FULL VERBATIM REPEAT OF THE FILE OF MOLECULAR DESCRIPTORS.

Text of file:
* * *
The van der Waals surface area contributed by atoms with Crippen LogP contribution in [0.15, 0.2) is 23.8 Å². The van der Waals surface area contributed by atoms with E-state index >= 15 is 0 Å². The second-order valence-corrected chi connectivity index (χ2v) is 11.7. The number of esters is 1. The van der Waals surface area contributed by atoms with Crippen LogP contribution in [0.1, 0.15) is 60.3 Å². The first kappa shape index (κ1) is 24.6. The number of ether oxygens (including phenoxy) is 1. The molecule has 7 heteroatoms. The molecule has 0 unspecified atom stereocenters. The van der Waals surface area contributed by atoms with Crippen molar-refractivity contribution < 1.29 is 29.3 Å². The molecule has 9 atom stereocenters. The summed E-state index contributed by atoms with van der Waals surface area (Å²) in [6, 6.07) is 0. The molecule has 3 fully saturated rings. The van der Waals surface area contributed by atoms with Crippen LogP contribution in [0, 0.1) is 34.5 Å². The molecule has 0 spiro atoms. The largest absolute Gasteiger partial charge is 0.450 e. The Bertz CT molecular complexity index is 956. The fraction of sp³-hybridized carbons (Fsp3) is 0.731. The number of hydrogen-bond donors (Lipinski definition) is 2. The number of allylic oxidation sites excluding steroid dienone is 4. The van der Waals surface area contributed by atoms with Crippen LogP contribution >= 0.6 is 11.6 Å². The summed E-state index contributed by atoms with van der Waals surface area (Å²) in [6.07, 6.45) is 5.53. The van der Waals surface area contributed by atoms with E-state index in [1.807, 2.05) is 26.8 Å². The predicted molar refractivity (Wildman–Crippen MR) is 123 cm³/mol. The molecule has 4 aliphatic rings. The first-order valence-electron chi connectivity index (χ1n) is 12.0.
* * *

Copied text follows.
The van der Waals surface area contributed by atoms with Crippen LogP contribution in [0.15, 0.2) is 23.8 Å². The van der Waals surface area contributed by atoms with E-state index >= 15 is 0 Å². The second-order valence-corrected chi connectivity index (χ2v) is 11.7. The number of esters is 1. The van der Waals surface area contributed by atoms with Crippen LogP contribution in [0.1, 0.15) is 60.3 Å². The first kappa shape index (κ1) is 24.6. The number of ether oxygens (including phenoxy) is 1. The molecule has 7 heteroatoms. The molecule has 0 unspecified atom stereocenters. The van der Waals surface area contributed by atoms with Crippen molar-refractivity contribution < 1.29 is 29.3 Å². The molecule has 9 atom stereocenters. The summed E-state index contributed by atoms with van der Waals surface area (Å²) in [6, 6.07) is 0. The molecule has 3 fully saturated rings. The van der Waals surface area contributed by atoms with Crippen LogP contribution in [0, 0.1) is 34.5 Å². The molecule has 0 spiro atoms. The largest absolute Gasteiger partial charge is 0.450 e. The Bertz CT molecular complexity index is 956. The fraction of sp³-hybridized carbons (Fsp3) is 0.731. The number of hydrogen-bond donors (Lipinski definition) is 2. The number of allylic oxidation sites excluding steroid dienone is 4. The van der Waals surface area contributed by atoms with Crippen LogP contribution >= 0.6 is 11.6 Å². The summed E-state index contributed by atoms with van der Waals surface area (Å²) in [6.07, 6.45) is 5.53. The van der Waals surface area contributed by atoms with E-state index in [1.807, 2.05) is 26.8 Å². The predicted molar refractivity (Wildman–Crippen MR) is 123 cm³/mol. The molecule has 4 aliphatic rings. The first-order valence-electron chi connectivity index (χ1n) is 12.0.